In the 1981 article "The Cakewalk: A Study in Stereotype and Reality" Brooke Baldwin cites "an almost exhaustive compilation of those accounts which have been found so far". This compilation consists of eyewitness accounts by ex-slaves from Virginia and Georgia recorded by WPA researchers in the 1930s, along with second hand accounts from other sources. Baldwin notes that "when the researchers of the Federal Writer's Project of the WPA interviewed aged ex-slaves in the 1930s, there was no longer any need to suppress information about the happier moments of slave life."
Georgia Baker said that she sang a song when she was a child. "Walk light ladies, De cake's all dough" She laughed and added, "Us didn't know it when we was singin' dat tune to us chillun dat when us growed up us would be cakewalkin' to de same song".
Estella Jones: "Cakewalkin' was a lot of fun durin' slavery time. Dey swep yards real clearn and set benches for de party. Banjos wuz used for music makin'. De women's wor long, ruffled dresses wid hoops in 'em and de mens had on high hats, long split-tailed coasts, and some of em used walkin' sticks. De couple dat danced best got a prize. Sometimes de slave owners come to dese parties 'cause dey enjoyed watchin' de dance, and dey 'cided who danced de best. Most parties durin' slavery time, wuz give on Saturday night durin' work sessions, but durin' winter dey wuz give on most any night."
A story told to him by his childhood nanny in 1901 was repeated by 80 year old actor Leigh Whipple, "Us slave watched white folks' parties where the guests danced a minuet and then paraded in a grand march, with the ladies and gentlemen going different ways and then meeting again, arm in arm, and marching down the center together. Then we'd do it too, but we used to mock 'em every step. Sometimes the white folks noticed it, but they seemed to like it; I guess they thought we couldn't dance any better."
Ex-ragtime entertainer Shepard Edmonds told in 1950 of memories related to him by his parents from Tennessee; "...the cake walk was originally a plantation dance, just a happy movement they did to the banjo music because they couldn't stand still. It was generally on Sundays, when there was little work, that the slaves both young and old would dress up in hand-me-down finery to do a high-kicking, prancing walk-around. They did a take-off on the manners of the white folks in the "big house", but their masters, who gathered around to watch the fun, missed the point. It's supposed to be that the custom of a prize started with the master giving a cake to the couple that did the proudest movement."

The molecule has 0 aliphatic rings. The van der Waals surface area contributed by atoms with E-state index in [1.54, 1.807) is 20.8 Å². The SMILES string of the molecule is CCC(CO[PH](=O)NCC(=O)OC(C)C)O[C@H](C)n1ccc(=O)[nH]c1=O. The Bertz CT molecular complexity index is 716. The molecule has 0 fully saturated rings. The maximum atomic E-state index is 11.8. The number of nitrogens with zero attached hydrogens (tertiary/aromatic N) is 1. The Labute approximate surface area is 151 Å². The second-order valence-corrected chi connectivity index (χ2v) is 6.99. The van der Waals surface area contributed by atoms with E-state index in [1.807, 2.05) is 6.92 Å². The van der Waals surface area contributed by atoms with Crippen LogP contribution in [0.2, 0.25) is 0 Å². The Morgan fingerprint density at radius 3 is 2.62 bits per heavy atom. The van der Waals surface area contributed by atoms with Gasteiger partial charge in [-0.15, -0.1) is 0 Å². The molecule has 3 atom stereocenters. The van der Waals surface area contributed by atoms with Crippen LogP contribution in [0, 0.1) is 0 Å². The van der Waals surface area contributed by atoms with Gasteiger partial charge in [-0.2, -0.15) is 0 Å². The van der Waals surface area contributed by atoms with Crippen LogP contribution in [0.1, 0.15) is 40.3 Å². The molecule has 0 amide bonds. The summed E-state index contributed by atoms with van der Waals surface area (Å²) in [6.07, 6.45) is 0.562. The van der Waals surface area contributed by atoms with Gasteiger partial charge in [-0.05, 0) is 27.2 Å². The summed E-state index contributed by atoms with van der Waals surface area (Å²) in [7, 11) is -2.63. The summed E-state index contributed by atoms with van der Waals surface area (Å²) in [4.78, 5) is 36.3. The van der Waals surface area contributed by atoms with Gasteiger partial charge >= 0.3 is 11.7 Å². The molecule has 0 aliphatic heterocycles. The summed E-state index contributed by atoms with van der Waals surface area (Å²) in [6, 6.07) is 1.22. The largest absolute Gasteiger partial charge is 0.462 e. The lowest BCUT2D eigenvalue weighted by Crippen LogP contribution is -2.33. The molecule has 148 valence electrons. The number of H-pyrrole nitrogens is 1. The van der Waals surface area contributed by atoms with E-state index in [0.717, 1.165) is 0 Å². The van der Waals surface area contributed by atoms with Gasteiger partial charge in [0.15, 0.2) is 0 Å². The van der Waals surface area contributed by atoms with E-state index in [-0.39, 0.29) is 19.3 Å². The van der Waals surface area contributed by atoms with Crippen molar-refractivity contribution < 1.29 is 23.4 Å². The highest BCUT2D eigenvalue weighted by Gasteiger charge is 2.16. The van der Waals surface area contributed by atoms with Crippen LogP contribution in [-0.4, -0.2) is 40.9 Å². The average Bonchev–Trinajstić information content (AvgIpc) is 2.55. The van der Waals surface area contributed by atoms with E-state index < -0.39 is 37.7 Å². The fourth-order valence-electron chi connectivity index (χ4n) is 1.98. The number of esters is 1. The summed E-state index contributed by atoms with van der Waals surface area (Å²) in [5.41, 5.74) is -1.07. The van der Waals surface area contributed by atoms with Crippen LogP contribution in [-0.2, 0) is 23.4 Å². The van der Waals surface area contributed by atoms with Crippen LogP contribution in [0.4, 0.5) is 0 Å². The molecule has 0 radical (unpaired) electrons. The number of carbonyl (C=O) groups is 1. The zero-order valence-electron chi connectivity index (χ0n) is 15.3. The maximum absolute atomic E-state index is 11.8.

Baldwin concludes that the Cakewalk was meant "to satirize the competing culture of supposedly 'superior' whites. Slaveholders were able to dismiss its threat in their own minds by considering it as a simple performance which existed for their own pleasure" (p. 211)
Fletcher's grandfather told him, "your grandmother and I, we won all the prizes and were taken from plantation to plantation. The dance became a great fad. It took skill and good nerves...The plantation is where shows like yours first started, son."
Fletcher adds that " The cake walk, in that section and at that time, was known as the chalk line walk. There was no prancing, just a straight walk on a path made by turns and so forth, along which the dancers made their way with a pail of water on their heads. The couple that was the most erect and spilled the least water or no water at all was the winner."
Fletcher also wrote, in another chapter of his book, that, "The old "chalk-line walk was revived with fancy steps by Charlie Johnson a clever eccentric dancer... The "chalk-line walk" then became known as the "Cake Walk."
"Cakewalk King" Charles E. Johnson related his grandmother's recollections of a dance-walk from "the old days". White folks from the big house rode a carriage down to watch their slaves couple off and do a dance-walk that was as elegant and poised as a Mozart minuet, but was flavored with an exaggerated grace that was sometimes comical. The cadenced walking and high stepping was usually supplied by a violin, a drum and a horn of some kind. A towering, extra sweet coconut cake was the prize for the winning couple. The cakewalk was still popular at the dances of ordinary folks after the Civil War.